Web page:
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August 9, 2018
Ten years ago, Russia invaded Georgia, burning and ethnically cleansing the villages of the Tskhinvali region and occupying and recognizing the regions Abkhazia and South Ossetia. Moscow’s immediate objective was to limit the sovereign right of Georgia to resist the corrupt, backward, and technologically obsolete Russian political and economic system, and, instead, join the transatlantic political, military, and economic alliances of advanced economies. The invasion followed the April 2008 NATO Summit, where Georgia and Ukraine were given a commitment, but no actual mechanisms and timeframe to become members of NATO. The Russian Federation saw this as a window of opportunity to prevent the process.

Since the collapse of the Soviet Union, the Russian Federation has attempted to control the countries in its neighborhood at all cost and punish those countries who resist Moscow’s will. In 2008, the United States and the West did not do enough to deter Russian aggression – this mistake must not be repeated.

Russia has fully succeeded in preventing its neighborhood from turning fully westward. While Georgia is successfully advancing in its efforts to meet NATO standards and serves as one of the most capable and loyal allies in NATO military operations around the world, membership discussions are no longer on the table. In a sense, NATO and its leading European members awarded Russia for its bad behavior by accepting the Russian demand to keep Georgia out of NATO.

The limited Western reaction to Russian aggression in Georgia gave Moscow an impression of Western impotence. Russia started a more aggressive push for the renegotiation of the post-Cold War world order, trying to receive Western approval for Russian supremacy over the sovereign rights of the countries in its neighborhood. The perception of Western weakness led Russia to its next aggressive move – the annexation of Crimea and challenge to the stability of Ukraine and all of Eastern Europe.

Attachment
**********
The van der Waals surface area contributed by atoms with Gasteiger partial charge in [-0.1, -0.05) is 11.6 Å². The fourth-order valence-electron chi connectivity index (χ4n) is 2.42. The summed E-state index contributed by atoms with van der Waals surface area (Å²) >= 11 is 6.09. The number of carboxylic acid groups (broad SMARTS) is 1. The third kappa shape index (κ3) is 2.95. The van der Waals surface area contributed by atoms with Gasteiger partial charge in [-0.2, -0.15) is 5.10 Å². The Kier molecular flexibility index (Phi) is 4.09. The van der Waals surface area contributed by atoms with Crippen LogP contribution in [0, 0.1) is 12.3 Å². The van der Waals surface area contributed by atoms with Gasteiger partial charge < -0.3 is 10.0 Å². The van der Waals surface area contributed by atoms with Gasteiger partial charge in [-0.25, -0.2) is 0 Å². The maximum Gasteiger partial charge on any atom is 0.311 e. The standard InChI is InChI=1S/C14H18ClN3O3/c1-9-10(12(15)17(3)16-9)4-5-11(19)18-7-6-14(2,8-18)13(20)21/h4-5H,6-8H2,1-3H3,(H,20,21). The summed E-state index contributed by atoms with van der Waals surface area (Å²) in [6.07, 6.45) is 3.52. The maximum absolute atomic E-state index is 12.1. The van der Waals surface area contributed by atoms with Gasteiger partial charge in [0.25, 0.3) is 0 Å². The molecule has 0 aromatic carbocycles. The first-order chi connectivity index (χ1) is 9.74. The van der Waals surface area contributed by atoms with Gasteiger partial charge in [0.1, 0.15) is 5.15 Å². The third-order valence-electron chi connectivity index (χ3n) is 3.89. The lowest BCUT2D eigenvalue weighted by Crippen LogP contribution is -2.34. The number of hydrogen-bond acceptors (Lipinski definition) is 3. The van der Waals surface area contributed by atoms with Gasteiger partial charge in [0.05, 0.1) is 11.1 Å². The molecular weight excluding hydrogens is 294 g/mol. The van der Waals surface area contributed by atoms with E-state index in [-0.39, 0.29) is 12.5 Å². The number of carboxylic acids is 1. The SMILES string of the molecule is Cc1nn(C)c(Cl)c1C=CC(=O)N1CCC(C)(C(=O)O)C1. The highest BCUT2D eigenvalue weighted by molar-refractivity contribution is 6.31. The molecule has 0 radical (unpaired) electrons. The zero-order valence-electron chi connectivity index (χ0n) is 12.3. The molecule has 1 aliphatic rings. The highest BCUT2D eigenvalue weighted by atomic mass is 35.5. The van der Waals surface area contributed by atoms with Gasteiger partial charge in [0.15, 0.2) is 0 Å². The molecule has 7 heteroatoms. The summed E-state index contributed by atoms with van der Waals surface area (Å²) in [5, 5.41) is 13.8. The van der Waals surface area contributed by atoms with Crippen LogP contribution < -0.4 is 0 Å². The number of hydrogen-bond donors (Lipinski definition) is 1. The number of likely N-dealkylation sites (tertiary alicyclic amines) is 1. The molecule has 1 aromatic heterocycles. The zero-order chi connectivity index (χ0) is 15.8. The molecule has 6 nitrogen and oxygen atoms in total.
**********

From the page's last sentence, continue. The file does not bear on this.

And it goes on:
But the cost of the inadequate Western response to the Russian invasion of Georgia in 2008 has consequences beyond Georgia and Ukraine. It has lasting impact on European security and US strategic interests not only vis-à-vis Russia, but also vis-à-vis China, Iran, and other potential strategic competitors of the United States. It is becoming customary again for larger powers to challenge the sovereignty of smaller neighbors in the vast area stretching from Eastern Europe to the Middle East and the South China Sea.

Georgia now faces a constant security threat from Russian forces stationed about fifty miles from the capital, Tbilisi, and about a mile away from the strategic railroad, pipeline, and highway infrastructure that serves a major international trade route and gives the United States and its European allies strategic access to Central Asia. The United States invested significant political and financial capital in opening these routes, and the development of the infrastructure there. Today, not only Russia, but also China, is establishing its controlling interests in wider Central Asia, threatening the concept of shared access to resources, markets, and transit infrastructure.